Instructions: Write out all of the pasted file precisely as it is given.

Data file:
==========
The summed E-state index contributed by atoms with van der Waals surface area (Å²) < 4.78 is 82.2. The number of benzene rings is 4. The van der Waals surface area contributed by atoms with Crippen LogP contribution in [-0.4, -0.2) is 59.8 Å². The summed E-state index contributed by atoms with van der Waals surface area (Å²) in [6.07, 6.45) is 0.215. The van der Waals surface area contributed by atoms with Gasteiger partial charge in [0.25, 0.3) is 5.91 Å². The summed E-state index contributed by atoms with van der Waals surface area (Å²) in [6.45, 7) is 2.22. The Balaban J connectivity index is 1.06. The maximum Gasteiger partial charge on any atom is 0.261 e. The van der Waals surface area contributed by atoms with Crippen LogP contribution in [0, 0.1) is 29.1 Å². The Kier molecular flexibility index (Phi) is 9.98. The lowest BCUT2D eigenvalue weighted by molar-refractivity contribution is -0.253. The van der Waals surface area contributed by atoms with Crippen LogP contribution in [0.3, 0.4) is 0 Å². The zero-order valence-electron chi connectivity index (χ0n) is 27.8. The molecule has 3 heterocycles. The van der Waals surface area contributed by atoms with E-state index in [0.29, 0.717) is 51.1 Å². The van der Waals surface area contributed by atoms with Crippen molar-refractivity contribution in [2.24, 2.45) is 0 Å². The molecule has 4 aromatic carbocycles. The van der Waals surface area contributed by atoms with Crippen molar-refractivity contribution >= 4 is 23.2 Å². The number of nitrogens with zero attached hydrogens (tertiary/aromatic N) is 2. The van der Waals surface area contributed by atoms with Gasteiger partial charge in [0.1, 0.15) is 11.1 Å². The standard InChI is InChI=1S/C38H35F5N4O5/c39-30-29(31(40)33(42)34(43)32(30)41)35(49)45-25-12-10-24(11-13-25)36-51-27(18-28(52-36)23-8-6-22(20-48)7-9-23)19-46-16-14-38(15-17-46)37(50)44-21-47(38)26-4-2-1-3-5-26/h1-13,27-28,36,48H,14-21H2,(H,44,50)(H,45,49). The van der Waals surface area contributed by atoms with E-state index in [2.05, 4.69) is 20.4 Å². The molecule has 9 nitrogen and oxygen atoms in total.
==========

The summed E-state index contributed by atoms with van der Waals surface area (Å²) < 4.78 is 82.2. The number of benzene rings is 4. The van der Waals surface area contributed by atoms with Crippen LogP contribution in [-0.4, -0.2) is 59.8 Å². The summed E-state index contributed by atoms with van der Waals surface area (Å²) in [6.07, 6.45) is 0.215. The van der Waals surface area contributed by atoms with Gasteiger partial charge in [0.25, 0.3) is 5.91 Å². The summed E-state index contributed by atoms with van der Waals surface area (Å²) in [6.45, 7) is 2.22. The Balaban J connectivity index is 1.06. The maximum Gasteiger partial charge on any atom is 0.261 e. The van der Waals surface area contributed by atoms with Crippen LogP contribution in [0, 0.1) is 29.1 Å². The Kier molecular flexibility index (Phi) is 9.98. The lowest BCUT2D eigenvalue weighted by molar-refractivity contribution is -0.253. The van der Waals surface area contributed by atoms with Crippen LogP contribution in [0.3, 0.4) is 0 Å². The zero-order valence-electron chi connectivity index (χ0n) is 27.8. The molecule has 3 heterocycles. The van der Waals surface area contributed by atoms with E-state index in [0.29, 0.717) is 51.1 Å². The van der Waals surface area contributed by atoms with Crippen molar-refractivity contribution in [2.24, 2.45) is 0 Å². The molecule has 4 aromatic carbocycles. The van der Waals surface area contributed by atoms with Crippen molar-refractivity contribution >= 4 is 23.2 Å². The number of nitrogens with zero attached hydrogens (tertiary/aromatic N) is 2. The van der Waals surface area contributed by atoms with Gasteiger partial charge in [0.1, 0.15) is 11.1 Å². The standard InChI is InChI=1S/C38H35F5N4O5/c39-30-29(31(40)33(42)34(43)32(30)41)35(49)45-25-12-10-24(11-13-25)36-51-27(18-28(52-36)23-8-6-22(20-48)7-9-23)19-46-16-14-38(15-17-46)37(50)44-21-47(38)26-4-2-1-3-5-26/h1-13,27-28,36,48H,14-21H2,(H,44,50)(H,45,49). The van der Waals surface area contributed by atoms with E-state index in [2.05, 4.69) is 20.4 Å². The molecule has 9 nitrogen and oxygen atoms in total.